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Why are Business Intelligence Projects So Different?

Posted by Rob Risetto on November 10, 2015

Have you ever wondered why BI projects are so different to the traditional IT development projects?

I found this article 8 Ways that Business Intelligence Projects are Different (here) by Analytics8 that succinctly outlines the differences and what to watch out for when taking on a BI project.

In summary, some of the core differences of BI Projects gleamed from the article are listed below and tend to be reasonably accurate based on the BI projects that I have been involved in.

  • A BI project should be considered a Business project and not an IT focused project. Business needs to take the lead role both in defining their information requirements and in ensuring that the BI solution built by IT meets these requirements.
  • There is a significantly greater contribution of business analyst time during the development and testing phases then traditional IT projects. This mainly due to the iteratively refinement of requirements/design as the project progresses.
  • New ideas arise well into the development and even testing phase of the project, presenting a major challenge to the project manager to balance the evolving business requirements with the need to manage scope. The new ideas represent one of the major benefits of developing a data warehouse, as these new insights are often where the greatest potential value of the project lies.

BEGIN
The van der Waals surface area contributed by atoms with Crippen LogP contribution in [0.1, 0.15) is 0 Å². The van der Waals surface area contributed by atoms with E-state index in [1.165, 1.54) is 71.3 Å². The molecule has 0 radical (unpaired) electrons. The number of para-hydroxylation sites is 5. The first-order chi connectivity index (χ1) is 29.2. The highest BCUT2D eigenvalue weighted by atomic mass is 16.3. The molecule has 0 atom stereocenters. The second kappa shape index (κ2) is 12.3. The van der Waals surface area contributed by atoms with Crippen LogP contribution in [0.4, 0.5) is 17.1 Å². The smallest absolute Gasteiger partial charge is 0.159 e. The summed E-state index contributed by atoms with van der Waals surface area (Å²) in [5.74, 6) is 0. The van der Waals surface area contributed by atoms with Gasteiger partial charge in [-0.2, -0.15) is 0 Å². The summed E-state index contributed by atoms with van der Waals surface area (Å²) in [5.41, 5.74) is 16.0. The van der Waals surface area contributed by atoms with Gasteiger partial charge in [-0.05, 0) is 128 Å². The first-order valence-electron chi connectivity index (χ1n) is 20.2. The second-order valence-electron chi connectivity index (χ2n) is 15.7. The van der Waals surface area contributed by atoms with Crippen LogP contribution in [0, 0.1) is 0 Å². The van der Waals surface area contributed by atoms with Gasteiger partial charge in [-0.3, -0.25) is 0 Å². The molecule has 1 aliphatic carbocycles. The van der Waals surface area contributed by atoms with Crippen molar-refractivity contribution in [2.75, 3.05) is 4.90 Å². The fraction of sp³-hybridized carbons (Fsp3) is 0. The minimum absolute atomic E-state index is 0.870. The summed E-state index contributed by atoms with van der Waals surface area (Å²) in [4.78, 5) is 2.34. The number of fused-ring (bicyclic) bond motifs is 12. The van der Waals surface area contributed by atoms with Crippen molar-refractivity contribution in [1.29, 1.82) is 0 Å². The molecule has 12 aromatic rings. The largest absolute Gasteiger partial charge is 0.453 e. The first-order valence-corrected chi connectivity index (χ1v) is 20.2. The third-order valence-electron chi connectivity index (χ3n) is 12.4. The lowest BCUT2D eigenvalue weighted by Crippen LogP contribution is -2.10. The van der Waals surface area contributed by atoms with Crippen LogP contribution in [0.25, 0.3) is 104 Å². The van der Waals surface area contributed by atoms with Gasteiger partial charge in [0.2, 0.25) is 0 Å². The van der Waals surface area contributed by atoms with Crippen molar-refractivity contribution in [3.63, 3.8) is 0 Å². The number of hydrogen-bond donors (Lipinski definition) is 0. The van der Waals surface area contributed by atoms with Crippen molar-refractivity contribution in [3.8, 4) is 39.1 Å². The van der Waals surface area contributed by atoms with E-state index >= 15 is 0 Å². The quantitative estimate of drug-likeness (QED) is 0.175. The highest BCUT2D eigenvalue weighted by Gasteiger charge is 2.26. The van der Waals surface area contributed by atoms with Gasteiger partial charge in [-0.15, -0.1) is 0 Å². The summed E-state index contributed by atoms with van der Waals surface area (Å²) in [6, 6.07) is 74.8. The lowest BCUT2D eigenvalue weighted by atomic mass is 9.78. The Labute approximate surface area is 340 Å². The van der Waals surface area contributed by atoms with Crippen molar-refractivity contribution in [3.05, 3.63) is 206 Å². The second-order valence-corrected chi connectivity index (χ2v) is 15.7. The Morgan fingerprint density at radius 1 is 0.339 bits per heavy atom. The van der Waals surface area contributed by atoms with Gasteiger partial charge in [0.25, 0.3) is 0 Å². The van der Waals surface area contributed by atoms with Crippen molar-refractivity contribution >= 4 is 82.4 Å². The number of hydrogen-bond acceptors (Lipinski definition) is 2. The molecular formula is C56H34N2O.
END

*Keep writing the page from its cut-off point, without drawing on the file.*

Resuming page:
• BI development efforts tend to fit better into an iterative methodology, where work is done in cyclical stages. I.e. rapid release cycles of small components of the overall solution.
  • One of the major areas that is frequently under-estimated in data warehousing projects is the amount of time required for testing and dealing with data fixes. Most organizations assume that a report or dashboard is finished once the development process is completed. However, once a report is available for testing, the testing process will often identify errors not in the report itself but with the underlying data sources.
  • It is therefore critical to define a change management strategy for the BI effort. This should take into account user training needs as well as gaps in reporting capabilities, and should address any concerns about flexibility to manipulate data manually for ad hoc reporting or analysis.
  • Although it is tempting for users and developers to agree to reproduce an existing set of reports, this is not the best approach as it does not take advantage of the additional capabilities provided by the new data warehouse, and may also reproduce existing errors in the new system. A far better approach is to work with the users and business analysts to define the reporting requirements based on discussions and workshops, rather than seeking to replicate existing reports.
  • It is better to structure the BI effort as a series of projects, each with its own limited budget and schedule. The data warehouse is thus built in stages, where each project delivery consists of a component of the overall set of requirements defined by the business.
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